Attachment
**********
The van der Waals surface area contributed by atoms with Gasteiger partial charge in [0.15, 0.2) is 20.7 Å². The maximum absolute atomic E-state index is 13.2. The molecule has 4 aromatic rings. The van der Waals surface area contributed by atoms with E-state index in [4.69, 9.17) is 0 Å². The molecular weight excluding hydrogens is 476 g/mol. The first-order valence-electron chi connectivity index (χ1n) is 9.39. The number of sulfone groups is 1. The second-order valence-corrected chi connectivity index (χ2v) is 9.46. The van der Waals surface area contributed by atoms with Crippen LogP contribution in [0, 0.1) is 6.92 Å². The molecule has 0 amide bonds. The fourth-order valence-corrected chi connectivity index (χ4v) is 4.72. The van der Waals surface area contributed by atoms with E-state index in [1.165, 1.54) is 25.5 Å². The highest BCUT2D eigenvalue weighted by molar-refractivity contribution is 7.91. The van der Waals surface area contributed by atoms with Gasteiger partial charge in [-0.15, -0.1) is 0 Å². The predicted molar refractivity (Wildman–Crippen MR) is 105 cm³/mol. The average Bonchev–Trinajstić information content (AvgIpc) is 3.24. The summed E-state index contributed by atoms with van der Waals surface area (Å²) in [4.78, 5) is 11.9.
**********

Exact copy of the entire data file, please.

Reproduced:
The van der Waals surface area contributed by atoms with Gasteiger partial charge in [0.15, 0.2) is 20.7 Å². The maximum absolute atomic E-state index is 13.2. The molecule has 4 aromatic rings. The van der Waals surface area contributed by atoms with E-state index in [4.69, 9.17) is 0 Å². The molecular weight excluding hydrogens is 476 g/mol. The first-order valence-electron chi connectivity index (χ1n) is 9.39. The number of sulfone groups is 1. The second-order valence-corrected chi connectivity index (χ2v) is 9.46. The van der Waals surface area contributed by atoms with Crippen LogP contribution in [0, 0.1) is 6.92 Å². The molecule has 0 amide bonds. The fourth-order valence-corrected chi connectivity index (χ4v) is 4.72. The van der Waals surface area contributed by atoms with E-state index in [1.165, 1.54) is 25.5 Å². The highest BCUT2D eigenvalue weighted by molar-refractivity contribution is 7.91. The van der Waals surface area contributed by atoms with Gasteiger partial charge in [-0.15, -0.1) is 0 Å². The predicted molar refractivity (Wildman–Crippen MR) is 105 cm³/mol. The average Bonchev–Trinajstić information content (AvgIpc) is 3.24. The summed E-state index contributed by atoms with van der Waals surface area (Å²) in [4.78, 5) is 11.9.